Starting Out Strong with Physical Therapy
Individuals with Down syndrome display signs and symptoms that can be treated through physical therapy such as low muscle tone and difficulties with motor acquisition. These deficits delay developmental skills from an early age including: crawling, transferring from sit to stand, walking, running, jumping, throwing/kicking a ball, playing and others. Some additional challenges may include: obesity, degenerative joint disease, poor cardiovascular health, diabetes, lower bone density, depression, and others. Physical activity can help with all of these challenges. Physical therapists will work with the individual, the family and other health care providers to reduce the effects of these conditions or even prevent them.
When initially visiting physical therapy, an examination will be performed including a birth and developmental history along with general health questions. An assessment of the individual’s current level of motor function using special tests will be performed. This will include examining the individual’s strength, balance, coordination, tone and other areas of development. The physical therapist may ask the families chief concerns and goals. An individualized treatment program will be developed in order to best assist an individual in achieving his/her short and long-term goals.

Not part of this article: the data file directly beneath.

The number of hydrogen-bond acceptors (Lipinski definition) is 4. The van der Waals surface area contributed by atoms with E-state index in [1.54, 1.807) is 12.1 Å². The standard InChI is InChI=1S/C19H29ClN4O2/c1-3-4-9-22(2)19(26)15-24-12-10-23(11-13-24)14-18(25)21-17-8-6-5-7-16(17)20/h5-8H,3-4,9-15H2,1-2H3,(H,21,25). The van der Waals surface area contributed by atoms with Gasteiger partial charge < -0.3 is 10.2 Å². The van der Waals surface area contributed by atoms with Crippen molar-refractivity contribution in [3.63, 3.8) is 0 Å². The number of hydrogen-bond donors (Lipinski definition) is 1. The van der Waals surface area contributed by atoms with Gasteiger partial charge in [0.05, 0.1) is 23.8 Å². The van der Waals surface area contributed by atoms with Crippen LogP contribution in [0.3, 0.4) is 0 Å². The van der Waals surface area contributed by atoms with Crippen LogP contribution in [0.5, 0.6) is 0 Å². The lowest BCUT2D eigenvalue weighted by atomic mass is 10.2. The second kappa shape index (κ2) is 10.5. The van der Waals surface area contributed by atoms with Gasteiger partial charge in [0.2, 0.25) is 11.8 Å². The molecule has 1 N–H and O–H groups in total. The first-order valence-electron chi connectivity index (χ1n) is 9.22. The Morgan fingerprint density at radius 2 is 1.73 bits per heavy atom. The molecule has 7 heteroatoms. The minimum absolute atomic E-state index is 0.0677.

The individualized treatment program will help people with Down syndrome improve strength, posture, balance, coordination and movement skills. The goal of physical therapy is to enhance independence with daily activities and quality of life in order to function at his/her best. Exercises and activities will be prescribed to help the individual progress on any gross motor deficits. These exercises and activities will be specific for each individual and for younger children will be more play based. Developmental skills will be taught to the individual to assist him/her in achieving the highest potential.
Guest Post: Jordan Stoddard from Connections Therapy